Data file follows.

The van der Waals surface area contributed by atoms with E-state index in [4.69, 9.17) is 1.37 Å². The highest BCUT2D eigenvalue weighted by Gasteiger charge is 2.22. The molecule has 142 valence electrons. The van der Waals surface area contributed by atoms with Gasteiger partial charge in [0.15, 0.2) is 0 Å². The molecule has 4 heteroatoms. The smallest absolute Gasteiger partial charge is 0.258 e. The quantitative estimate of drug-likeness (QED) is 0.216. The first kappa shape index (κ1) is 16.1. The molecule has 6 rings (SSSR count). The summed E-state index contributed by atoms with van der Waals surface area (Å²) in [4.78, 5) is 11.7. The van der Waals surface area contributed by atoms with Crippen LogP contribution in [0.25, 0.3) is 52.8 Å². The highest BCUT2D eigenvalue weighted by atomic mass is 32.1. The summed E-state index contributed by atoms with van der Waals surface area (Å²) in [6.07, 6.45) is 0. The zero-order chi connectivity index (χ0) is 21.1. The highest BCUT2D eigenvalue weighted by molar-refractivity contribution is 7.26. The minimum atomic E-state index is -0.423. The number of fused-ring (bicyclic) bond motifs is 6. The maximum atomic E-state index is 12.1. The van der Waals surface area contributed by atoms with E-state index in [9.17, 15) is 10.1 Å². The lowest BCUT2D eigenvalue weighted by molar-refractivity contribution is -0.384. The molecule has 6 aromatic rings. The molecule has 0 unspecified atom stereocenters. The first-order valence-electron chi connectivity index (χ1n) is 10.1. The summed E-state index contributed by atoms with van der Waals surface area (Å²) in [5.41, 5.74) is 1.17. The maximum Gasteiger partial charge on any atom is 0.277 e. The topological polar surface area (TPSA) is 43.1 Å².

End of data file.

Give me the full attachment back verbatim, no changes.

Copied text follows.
The van der Waals surface area contributed by atoms with E-state index in [4.69, 9.17) is 1.37 Å². The highest BCUT2D eigenvalue weighted by Gasteiger charge is 2.22. The molecule has 142 valence electrons. The van der Waals surface area contributed by atoms with Gasteiger partial charge in [0.15, 0.2) is 0 Å². The molecule has 4 heteroatoms. The smallest absolute Gasteiger partial charge is 0.258 e. The quantitative estimate of drug-likeness (QED) is 0.216. The first kappa shape index (κ1) is 16.1. The molecule has 6 rings (SSSR count). The summed E-state index contributed by atoms with van der Waals surface area (Å²) in [4.78, 5) is 11.7. The van der Waals surface area contributed by atoms with Crippen LogP contribution in [0.25, 0.3) is 52.8 Å². The highest BCUT2D eigenvalue weighted by atomic mass is 32.1. The summed E-state index contributed by atoms with van der Waals surface area (Å²) in [6.07, 6.45) is 0. The zero-order chi connectivity index (χ0) is 21.1. The highest BCUT2D eigenvalue weighted by molar-refractivity contribution is 7.26. The minimum atomic E-state index is -0.423. The number of fused-ring (bicyclic) bond motifs is 6. The maximum atomic E-state index is 12.1. The van der Waals surface area contributed by atoms with E-state index in [9.17, 15) is 10.1 Å². The lowest BCUT2D eigenvalue weighted by molar-refractivity contribution is -0.384. The molecule has 6 aromatic rings. The molecule has 0 unspecified atom stereocenters. The first-order valence-electron chi connectivity index (χ1n) is 10.1. The summed E-state index contributed by atoms with van der Waals surface area (Å²) in [5.41, 5.74) is 1.17. The maximum Gasteiger partial charge on any atom is 0.277 e. The topological polar surface area (TPSA) is 43.1 Å².